Two quick ways to drop costs and increase quality in the current system:
1. Divorce employment from health care coverage. Employers use health care benefits as a means to obtain and retain employees, but employers also try to find the least expensive ways to provide such coverage. Just let patients purchase their own insurance. Let the companies reimburse all or part of their premiums if that’s what you want. Then employees wouldn’t have to worry about COBRA coverage and insurance companies could extol their virtues to the consumers who actually seek their services – not to the employers whose bottom line is cost.
2. Create a government mandate (there’s my liberal side kicking in) that all prices for health care services must be clearly posted before a patient receives the services. Everything down to the last Kleenex box. If you don’t post a price for it, by law it is provided at no cost to the patient. Once people saw the wide disparity in pricing, they wouldn’t have to go to other countries for their care. They would just flood hospitals that provided the lowest prices in the US. Those hospitals would reap larger profits and expand. Other systems would either compete or fail. I guarantee that prices would drop significantly.
7) Since physicians seem strangely wedded to the idea of the private health insurance industry being the intermediary in our medical system, does it bother anyone that most areas of the US now have near-monopolies by private insurance companies in the markets for medical insurance? (http://www.marketwatch.com/story/study-confirms-health-monopoly-fears)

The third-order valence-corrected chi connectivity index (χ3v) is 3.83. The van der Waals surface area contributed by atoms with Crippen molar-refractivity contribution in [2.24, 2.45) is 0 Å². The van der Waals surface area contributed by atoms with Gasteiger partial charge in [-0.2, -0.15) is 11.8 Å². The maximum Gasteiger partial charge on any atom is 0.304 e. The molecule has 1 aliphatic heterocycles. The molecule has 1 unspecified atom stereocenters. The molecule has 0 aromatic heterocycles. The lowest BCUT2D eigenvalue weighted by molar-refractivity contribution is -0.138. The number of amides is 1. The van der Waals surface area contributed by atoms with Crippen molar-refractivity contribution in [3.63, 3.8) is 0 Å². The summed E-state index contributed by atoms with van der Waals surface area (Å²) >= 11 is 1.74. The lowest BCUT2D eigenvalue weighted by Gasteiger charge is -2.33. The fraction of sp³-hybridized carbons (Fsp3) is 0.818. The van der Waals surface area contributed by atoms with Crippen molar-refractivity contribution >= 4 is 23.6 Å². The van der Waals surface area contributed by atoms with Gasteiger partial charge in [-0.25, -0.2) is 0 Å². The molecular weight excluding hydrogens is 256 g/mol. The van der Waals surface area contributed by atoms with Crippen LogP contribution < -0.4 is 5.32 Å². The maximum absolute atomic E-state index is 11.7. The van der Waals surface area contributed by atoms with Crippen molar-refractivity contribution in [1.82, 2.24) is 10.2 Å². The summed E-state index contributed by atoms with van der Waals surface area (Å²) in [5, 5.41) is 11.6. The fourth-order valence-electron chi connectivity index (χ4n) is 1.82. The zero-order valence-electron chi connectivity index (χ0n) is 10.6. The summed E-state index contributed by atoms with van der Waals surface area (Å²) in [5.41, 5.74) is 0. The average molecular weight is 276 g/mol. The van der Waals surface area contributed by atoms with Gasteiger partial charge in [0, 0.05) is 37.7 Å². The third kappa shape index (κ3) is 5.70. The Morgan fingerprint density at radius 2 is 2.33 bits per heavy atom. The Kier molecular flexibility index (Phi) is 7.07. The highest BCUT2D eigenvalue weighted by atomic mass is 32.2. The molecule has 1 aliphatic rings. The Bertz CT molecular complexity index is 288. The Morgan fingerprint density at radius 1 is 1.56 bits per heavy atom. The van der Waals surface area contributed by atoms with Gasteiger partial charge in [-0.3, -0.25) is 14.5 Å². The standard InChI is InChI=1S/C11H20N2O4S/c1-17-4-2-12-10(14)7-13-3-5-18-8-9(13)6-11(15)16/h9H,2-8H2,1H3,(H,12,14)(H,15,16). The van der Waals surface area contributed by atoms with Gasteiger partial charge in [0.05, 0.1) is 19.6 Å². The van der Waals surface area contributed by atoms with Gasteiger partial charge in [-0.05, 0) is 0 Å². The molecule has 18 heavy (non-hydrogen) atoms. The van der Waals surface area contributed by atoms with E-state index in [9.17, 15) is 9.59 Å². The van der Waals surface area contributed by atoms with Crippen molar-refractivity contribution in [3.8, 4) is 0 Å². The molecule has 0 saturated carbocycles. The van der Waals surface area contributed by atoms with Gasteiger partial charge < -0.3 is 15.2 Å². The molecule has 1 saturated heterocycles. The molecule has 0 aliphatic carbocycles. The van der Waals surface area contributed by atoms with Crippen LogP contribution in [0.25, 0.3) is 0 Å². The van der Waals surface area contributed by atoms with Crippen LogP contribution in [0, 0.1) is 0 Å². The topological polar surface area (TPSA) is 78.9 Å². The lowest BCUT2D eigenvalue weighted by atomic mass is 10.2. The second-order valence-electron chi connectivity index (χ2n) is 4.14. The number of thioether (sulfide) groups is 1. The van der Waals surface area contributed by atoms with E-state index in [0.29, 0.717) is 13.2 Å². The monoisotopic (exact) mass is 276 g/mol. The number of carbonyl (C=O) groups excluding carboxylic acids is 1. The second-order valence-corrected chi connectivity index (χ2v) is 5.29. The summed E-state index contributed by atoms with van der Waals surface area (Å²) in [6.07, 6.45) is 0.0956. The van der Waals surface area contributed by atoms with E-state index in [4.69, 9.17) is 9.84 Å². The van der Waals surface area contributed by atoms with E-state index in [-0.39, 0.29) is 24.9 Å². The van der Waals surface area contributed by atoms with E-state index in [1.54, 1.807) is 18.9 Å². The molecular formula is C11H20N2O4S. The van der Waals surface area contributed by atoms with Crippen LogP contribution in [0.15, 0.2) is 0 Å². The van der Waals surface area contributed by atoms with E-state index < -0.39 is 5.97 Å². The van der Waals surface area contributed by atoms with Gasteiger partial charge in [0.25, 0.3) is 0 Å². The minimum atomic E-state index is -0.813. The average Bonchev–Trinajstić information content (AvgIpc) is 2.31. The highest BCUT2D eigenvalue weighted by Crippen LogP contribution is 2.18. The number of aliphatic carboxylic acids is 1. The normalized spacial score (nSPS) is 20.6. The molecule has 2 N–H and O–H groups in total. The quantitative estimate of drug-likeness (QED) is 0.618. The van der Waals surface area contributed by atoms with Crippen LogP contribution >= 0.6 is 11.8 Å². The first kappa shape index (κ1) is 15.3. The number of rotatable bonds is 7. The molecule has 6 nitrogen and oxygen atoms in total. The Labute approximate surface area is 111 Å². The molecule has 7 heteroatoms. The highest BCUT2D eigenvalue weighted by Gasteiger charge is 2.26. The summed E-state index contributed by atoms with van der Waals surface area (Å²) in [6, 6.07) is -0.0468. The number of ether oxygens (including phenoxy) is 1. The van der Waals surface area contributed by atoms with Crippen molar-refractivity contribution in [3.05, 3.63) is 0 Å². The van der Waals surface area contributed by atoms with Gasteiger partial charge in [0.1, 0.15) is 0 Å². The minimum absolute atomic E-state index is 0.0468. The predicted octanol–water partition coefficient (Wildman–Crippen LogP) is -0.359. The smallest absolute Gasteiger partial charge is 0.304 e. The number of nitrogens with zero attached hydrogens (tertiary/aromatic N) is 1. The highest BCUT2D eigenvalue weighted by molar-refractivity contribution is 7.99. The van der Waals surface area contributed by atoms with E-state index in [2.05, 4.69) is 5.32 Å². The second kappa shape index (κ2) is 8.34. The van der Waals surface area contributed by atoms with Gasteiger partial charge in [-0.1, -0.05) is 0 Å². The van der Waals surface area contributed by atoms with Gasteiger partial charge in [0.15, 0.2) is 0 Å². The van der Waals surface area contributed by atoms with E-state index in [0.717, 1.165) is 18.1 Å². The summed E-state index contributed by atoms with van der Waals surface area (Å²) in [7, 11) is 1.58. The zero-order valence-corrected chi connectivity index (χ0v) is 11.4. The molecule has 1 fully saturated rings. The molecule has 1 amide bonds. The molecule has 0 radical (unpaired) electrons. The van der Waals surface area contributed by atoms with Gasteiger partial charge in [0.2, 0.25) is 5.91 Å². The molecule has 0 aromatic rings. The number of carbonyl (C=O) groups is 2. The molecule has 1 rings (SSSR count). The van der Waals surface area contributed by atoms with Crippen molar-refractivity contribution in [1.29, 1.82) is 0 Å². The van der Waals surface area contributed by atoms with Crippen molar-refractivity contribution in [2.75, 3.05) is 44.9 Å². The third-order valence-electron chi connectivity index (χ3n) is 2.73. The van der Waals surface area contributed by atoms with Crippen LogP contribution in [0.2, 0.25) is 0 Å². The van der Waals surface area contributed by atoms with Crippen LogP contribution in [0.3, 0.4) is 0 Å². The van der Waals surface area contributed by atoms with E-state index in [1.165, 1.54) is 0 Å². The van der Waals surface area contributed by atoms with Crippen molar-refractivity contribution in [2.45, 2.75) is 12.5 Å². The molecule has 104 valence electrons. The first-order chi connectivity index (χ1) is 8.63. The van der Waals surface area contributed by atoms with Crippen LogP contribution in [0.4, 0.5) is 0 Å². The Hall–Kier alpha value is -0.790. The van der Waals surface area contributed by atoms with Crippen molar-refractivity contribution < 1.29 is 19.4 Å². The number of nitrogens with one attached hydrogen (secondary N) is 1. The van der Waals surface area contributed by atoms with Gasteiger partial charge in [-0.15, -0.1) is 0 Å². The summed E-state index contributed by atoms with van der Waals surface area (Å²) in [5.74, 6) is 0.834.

How does one reconcile the facts that “socialized medicine” in places like France, Germany and the UK are associated with frighteningly “high taxes” (used in menacing ways in posts) but that we spend at least 50% per capita more on health care than any other country? Is it possible that higher taxes are offset by…. something else lower?
Think about how the insurance industry monopolies affect care in those areas of the US.
Are you prepared for a country-wide monopoly and the restrictions that will go with it?
9) When the following post recommended by WhiteCoat doc (http://www.fundmasteryblog.com/2009/07/16/reform-healthcare-culture-and-politics-first/) explains how the free market indeed does work for the medical system, are there, um, more practical examples available than Lasik (a cash-on-the-barrel and completely elective procedure) and traveling abroad for health care? Does any ER doc discuss with a patient the pros and cons of all proposed tests (CMP vs BMP vs cardiac panel vs cardiac enzymes, etc) and radiological studies (MRI vs CT vs ultrasound) including full disclosure of the costs of these tests?
I don’t think that any time-dependent service can be entirely free-market. If people are unconscious or having a heart attack, they can’t request transfer to a less expensive facility.